AT&T UVERSE Native IPv6, a HOWTO

Mark Andrews marka at isc.org
Tue Dec 3 00:55:56 UTC 2013


In message <op.w7hpn2m5tfhldh at rbeam.xactional.com>, "Ricky Beam" writes:
> On Mon, 02 Dec 2013 17:59:51 -0500, Mark Andrews <marka at isc.org> wrote:
> > ... A simple RA/DHCP option could do this.
> 
> Great.  Now I have to go upgrade every g** d*** device in the network to  
> support yet another alteration to the standards.

Guess what, networks evolve and have been evolving for as long as I've
been involved which is around 30 years now.  There is no reason to
expect that they won't stop evolving for the forseeable future.
 
> > For the few residential ISP's that do this what is it? $5 / month
> > per IP and how many ask for a second address? 1 in 10000, 1 in
> > recover the setup costs.
> 
> It varies.  Bellsouth DSL, it was $15(?) for /32 (it was included in mine)  
> Uverse is $15 for /29. TWC-BC $29(?) for /29. (twc-res doesn't offer it)
> 
> It turns out to be a mark-up of over 200x their annual cost (and they  
> charge that per month) -- so it's a significant income stream. (how many  
> people are buying, they aren't saying.)

So you have no idea if it is a significant income stream or not.
 
> > Go ask the bean counters about the cost of having different sized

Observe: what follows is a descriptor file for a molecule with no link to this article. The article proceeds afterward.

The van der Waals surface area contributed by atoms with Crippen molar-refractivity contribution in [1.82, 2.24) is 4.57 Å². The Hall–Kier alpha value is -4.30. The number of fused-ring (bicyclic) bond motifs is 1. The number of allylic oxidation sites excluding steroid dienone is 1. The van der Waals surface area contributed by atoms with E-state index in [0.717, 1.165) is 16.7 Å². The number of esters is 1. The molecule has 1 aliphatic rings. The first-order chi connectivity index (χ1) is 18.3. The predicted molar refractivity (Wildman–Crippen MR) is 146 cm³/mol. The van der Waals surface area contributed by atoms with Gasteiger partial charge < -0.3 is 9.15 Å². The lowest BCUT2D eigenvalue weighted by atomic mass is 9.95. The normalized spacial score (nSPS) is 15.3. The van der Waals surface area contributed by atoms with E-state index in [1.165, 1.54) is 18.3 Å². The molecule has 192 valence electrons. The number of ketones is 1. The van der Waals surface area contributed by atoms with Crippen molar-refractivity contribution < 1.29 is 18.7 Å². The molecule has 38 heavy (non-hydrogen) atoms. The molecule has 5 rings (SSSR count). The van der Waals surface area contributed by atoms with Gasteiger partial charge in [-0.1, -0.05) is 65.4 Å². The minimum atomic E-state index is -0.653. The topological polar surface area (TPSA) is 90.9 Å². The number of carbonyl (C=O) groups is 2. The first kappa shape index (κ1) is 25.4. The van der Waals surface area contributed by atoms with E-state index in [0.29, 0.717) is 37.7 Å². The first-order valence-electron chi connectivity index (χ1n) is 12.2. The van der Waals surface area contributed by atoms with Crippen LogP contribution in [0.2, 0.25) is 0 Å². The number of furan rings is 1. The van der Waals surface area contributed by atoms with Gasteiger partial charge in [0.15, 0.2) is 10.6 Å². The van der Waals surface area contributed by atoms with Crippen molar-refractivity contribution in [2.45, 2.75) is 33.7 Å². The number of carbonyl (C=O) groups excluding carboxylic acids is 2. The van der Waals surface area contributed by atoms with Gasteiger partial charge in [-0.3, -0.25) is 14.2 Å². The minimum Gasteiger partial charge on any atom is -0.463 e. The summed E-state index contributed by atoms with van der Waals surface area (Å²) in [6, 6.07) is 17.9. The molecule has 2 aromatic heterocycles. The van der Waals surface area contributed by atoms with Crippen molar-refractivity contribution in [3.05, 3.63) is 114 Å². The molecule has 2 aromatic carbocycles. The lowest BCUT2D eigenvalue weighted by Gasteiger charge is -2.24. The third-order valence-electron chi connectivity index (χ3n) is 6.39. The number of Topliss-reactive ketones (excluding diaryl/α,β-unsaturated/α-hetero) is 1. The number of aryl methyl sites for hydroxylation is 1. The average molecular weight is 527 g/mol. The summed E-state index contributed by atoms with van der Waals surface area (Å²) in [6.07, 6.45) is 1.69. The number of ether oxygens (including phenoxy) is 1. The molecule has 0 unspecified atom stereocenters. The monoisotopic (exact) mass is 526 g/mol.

> > customers.  Those costs will dwarf the income from charging for
> > bigger address space.  For IPv4 there wasn't a choice.  For IPv6
> > there is the choice of one size for all vs the additional cost of
> > managing different sized customers.
> 
> As one who has dealt with such accounting and billing systems, it's  
> actually not that much work. (unless the system pre-dates the internet.)  
> And even more so if the system was designed from the beginning to support  
> it. (as this was already there for IPv4, it should've been included in any  
> additions for IPv6 support.)  I doubt we're going to see anyone from the  
> big boys popping up to admit having setup their systems to support  
> micro-allocation billing, but it's a safe bet they have, or they're  
> working on it.

Except it is not just the accounting and billing systems. Additionally
when you factor in everyone is getting multiple GUA by default the
number of customers that need to pay for additional addresses drops
by orders of magnitude it doesn't remain cost effective to charge
for address space.

If you are being charged anything to get a /48 over a /56 or a /60
you are being ripped off.  If you can't get a /48 you are being
ripped off.  The public will learn this as will the regulators that
protect customers.

There actually is a IPv4 address shortage.  There isn't a IPv6 address
shortage.

Mark
-- 
Mark Andrews, ISC
1 Seymour St., Dundas Valley, NSW 2117, Australia
PHONE: +61 2 9871 4742                 INTERNET: marka at isc.org



More information about the NANOG mailing list